Still, I wondered, who are these destructiveliberals? Are they the same people who helped secure voting rightsfor African-Americans? The same people who advocated positions andequal pay for women in law firms, universities and on newspapers? Orare the JPC conservatives creating some mythical scapegoat, caught insome outdated time warp when being anti-communist meant something?Their cry might better be: Communists of the world, where are you nowwhen we need an actual foil?

Indeed, the buzzword “liberal” has taken on someof the coded meaning that “fellow traveler” used to have. Only, ofcourse, it often stood for “Jewish fellow traveler,” nowtransmogrified into Jewish liberal.

The difficulty with this line of reasoning is thatliberals vs. conservatives no longer is relevant. The complex issuesthat beset us today — vouchers, affirmative action, abortion, moralrelativism and the weakening of family ties — require analytic andpragmatic solutions, almost on a case-by-case basis, rather thantired, old political labels.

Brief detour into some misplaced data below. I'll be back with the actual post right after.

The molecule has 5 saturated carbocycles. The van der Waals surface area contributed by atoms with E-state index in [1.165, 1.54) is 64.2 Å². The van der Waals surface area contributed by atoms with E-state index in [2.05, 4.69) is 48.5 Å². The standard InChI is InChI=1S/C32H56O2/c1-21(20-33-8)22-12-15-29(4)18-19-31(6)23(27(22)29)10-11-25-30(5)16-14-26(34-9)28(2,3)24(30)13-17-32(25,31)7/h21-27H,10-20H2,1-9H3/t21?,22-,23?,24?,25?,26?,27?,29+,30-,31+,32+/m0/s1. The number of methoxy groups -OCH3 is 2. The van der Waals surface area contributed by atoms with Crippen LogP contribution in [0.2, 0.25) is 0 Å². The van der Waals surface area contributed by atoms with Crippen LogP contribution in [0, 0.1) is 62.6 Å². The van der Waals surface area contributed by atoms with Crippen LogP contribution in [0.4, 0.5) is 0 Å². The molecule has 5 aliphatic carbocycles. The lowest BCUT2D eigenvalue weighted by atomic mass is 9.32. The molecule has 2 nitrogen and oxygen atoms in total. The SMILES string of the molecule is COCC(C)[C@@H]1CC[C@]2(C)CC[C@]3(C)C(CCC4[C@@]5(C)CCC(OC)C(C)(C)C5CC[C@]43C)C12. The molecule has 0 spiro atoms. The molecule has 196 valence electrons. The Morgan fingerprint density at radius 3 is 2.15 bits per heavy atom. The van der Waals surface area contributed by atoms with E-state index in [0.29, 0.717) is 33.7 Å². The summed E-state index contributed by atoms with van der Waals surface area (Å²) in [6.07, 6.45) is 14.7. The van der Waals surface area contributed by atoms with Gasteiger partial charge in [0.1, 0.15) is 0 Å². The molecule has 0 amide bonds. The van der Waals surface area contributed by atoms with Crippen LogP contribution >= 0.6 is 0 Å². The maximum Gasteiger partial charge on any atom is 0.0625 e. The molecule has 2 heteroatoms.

If this is what passes for political rhetoric onthe right, it is not very impressive. This was brought home to mewhen Horowitz declared that liberals were pushing a peace policywhich was suicidal for Israel.

I know people who share that point of view, but,more importantly, I know many, many Jews who endorse the peace policy– an overwhelming majority, Republicans and Democrats. Are these theliberals who need to be overcome?

But soon it became evident that Horowitz’sopinions on Israel were not quite so solid. It turns out that theywere derived from second- and third-hand sources (which, I hasten toadd, does not make them necessarily invalid). He has never been toIsrael.